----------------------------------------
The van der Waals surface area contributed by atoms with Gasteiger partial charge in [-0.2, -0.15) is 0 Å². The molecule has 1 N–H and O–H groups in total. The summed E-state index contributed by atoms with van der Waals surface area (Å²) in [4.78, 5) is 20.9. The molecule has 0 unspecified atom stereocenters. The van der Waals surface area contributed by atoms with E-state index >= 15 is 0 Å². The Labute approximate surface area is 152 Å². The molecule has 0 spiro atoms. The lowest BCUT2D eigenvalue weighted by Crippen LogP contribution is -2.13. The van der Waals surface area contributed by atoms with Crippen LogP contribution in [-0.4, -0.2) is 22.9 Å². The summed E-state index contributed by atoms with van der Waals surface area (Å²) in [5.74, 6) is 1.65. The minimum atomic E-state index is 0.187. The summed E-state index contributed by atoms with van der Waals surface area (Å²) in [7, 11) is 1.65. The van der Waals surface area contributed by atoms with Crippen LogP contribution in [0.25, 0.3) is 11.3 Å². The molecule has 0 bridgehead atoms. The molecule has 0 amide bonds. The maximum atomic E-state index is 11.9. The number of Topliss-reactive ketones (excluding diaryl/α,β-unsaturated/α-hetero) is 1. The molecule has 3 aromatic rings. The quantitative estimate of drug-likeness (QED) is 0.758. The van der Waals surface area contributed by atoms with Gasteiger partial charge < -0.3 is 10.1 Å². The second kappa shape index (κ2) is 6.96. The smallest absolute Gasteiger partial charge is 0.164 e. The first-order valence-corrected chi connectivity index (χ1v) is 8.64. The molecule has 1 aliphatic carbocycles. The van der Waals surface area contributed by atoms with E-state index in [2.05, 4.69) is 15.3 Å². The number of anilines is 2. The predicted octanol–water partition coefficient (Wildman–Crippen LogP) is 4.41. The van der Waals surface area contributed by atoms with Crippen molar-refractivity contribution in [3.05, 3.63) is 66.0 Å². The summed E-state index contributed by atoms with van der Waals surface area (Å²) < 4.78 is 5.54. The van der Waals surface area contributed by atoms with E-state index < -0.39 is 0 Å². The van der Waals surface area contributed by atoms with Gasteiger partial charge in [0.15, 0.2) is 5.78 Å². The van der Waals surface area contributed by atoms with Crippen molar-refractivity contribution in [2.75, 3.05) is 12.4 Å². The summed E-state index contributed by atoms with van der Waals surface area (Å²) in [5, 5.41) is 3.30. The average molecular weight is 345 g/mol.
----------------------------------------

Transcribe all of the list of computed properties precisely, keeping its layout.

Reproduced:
The van der Waals surface area contributed by atoms with Gasteiger partial charge in [-0.2, -0.15) is 0 Å². The molecule has 1 N–H and O–H groups in total. The summed E-state index contributed by atoms with van der Waals surface area (Å²) in [4.78, 5) is 20.9. The molecule has 0 unspecified atom stereocenters. The van der Waals surface area contributed by atoms with E-state index >= 15 is 0 Å². The Labute approximate surface area is 152 Å². The molecule has 0 spiro atoms. The lowest BCUT2D eigenvalue weighted by Crippen LogP contribution is -2.13. The van der Waals surface area contributed by atoms with Crippen LogP contribution in [-0.4, -0.2) is 22.9 Å². The summed E-state index contributed by atoms with van der Waals surface area (Å²) in [5.74, 6) is 1.65. The minimum atomic E-state index is 0.187. The summed E-state index contributed by atoms with van der Waals surface area (Å²) in [7, 11) is 1.65. The van der Waals surface area contributed by atoms with Crippen LogP contribution in [0.25, 0.3) is 11.3 Å². The molecule has 0 bridgehead atoms. The molecule has 0 amide bonds. The maximum atomic E-state index is 11.9. The number of Topliss-reactive ketones (excluding diaryl/α,β-unsaturated/α-hetero) is 1. The molecule has 3 aromatic rings. The quantitative estimate of drug-likeness (QED) is 0.758. The van der Waals surface area contributed by atoms with Gasteiger partial charge < -0.3 is 10.1 Å². The second kappa shape index (κ2) is 6.96. The smallest absolute Gasteiger partial charge is 0.164 e. The first-order valence-corrected chi connectivity index (χ1v) is 8.64. The molecule has 1 aliphatic carbocycles. The van der Waals surface area contributed by atoms with E-state index in [2.05, 4.69) is 15.3 Å². The number of anilines is 2. The predicted octanol–water partition coefficient (Wildman–Crippen LogP) is 4.41. The van der Waals surface area contributed by atoms with Crippen molar-refractivity contribution in [3.05, 3.63) is 66.0 Å². The summed E-state index contributed by atoms with van der Waals surface area (Å²) < 4.78 is 5.54. The van der Waals surface area contributed by atoms with E-state index < -0.39 is 0 Å². The van der Waals surface area contributed by atoms with Gasteiger partial charge in [0.15, 0.2) is 5.78 Å². The van der Waals surface area contributed by atoms with Crippen molar-refractivity contribution in [2.75, 3.05) is 12.4 Å². The summed E-state index contributed by atoms with van der Waals surface area (Å²) in [5, 5.41) is 3.30. The average molecular weight is 345 g/mol.